But it is important that Dionne, an intelligent man, be called out on this reiteration of the fantasy of American Exceptionalism (with an exceptional nod to Bobz point about the ways America has truly been exceptional).

Dionne may be like me, surrounded by good, reasonable, compassionate people, but that doesn’t count for anything when we are powerless as the richest among us succeeded in co-opting first capitalism, and then the entire political system. The pace of this oligarchy’s increase in the percentage of earnings in this country has gone vertical, and there is no satisfying their need for more money and control.

America will continue to waste resources, to delay debt control, delay the transition to efficient and profitable energy development, and foment endless war as a last gasp in asserting how much we deserve to be number one, second to none. We will drop, not to second, but to has-been.

It’s hubris, chauvinism, arrogance, and jingoism. It is made possible by a consumerist-driven media system that encourages being uninformed while junking out on mass entertainment, and while eating the worst possible food ever concocted and packaged.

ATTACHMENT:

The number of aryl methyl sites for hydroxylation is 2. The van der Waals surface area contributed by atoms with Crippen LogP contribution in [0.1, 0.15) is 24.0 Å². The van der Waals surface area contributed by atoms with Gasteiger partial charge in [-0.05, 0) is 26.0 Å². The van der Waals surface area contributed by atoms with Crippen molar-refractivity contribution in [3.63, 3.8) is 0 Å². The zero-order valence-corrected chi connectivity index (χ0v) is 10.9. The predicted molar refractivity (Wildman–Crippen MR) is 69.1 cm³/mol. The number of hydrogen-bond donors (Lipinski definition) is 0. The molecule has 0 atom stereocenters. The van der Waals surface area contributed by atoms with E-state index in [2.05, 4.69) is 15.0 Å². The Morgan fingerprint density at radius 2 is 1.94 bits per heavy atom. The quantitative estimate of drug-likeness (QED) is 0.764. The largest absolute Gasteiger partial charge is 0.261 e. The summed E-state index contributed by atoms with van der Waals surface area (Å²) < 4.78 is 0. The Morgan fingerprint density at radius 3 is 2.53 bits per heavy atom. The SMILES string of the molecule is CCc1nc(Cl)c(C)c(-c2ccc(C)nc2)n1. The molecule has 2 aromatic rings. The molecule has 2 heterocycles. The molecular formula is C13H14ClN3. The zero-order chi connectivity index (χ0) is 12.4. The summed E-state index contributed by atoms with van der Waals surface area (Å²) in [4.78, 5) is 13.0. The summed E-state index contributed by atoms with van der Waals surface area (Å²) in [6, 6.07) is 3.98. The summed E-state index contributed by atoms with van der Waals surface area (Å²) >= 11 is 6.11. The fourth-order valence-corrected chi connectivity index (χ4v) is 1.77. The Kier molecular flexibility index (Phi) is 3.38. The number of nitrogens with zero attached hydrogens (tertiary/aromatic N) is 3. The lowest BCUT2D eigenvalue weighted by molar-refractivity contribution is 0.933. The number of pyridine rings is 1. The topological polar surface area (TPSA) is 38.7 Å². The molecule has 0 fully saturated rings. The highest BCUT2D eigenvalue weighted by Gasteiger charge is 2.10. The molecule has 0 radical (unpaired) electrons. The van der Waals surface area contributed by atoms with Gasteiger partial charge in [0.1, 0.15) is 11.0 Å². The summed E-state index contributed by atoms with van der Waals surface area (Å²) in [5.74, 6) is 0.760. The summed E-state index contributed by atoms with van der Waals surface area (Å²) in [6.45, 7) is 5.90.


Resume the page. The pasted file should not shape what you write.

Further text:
Despite valuable sites like this, the voices of reason and intelligent debate are easily overwhelmed by the mainstream (junk) media. Even if the masses manage to see an issue correctly and vote for it, the same oligarchy steals the election with technology, or failing that, negates it with lobbyists. Obama was probably sat down and told the way it is if he wants to live to be re-elected.

No, E.J. this decline is onoing and virtually irreversible. It’s worse than Rome, because the ignorant, anti-intellectual masses are cheering on the oligarchy in its self-destructive path to irrelevance. We’re a banana republic with expensive tastes and no values except “more,” which is no more a value than terrorism is an enemy.

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By TAO Walker, December 13, 2010 at 6:28 pm Link to this comment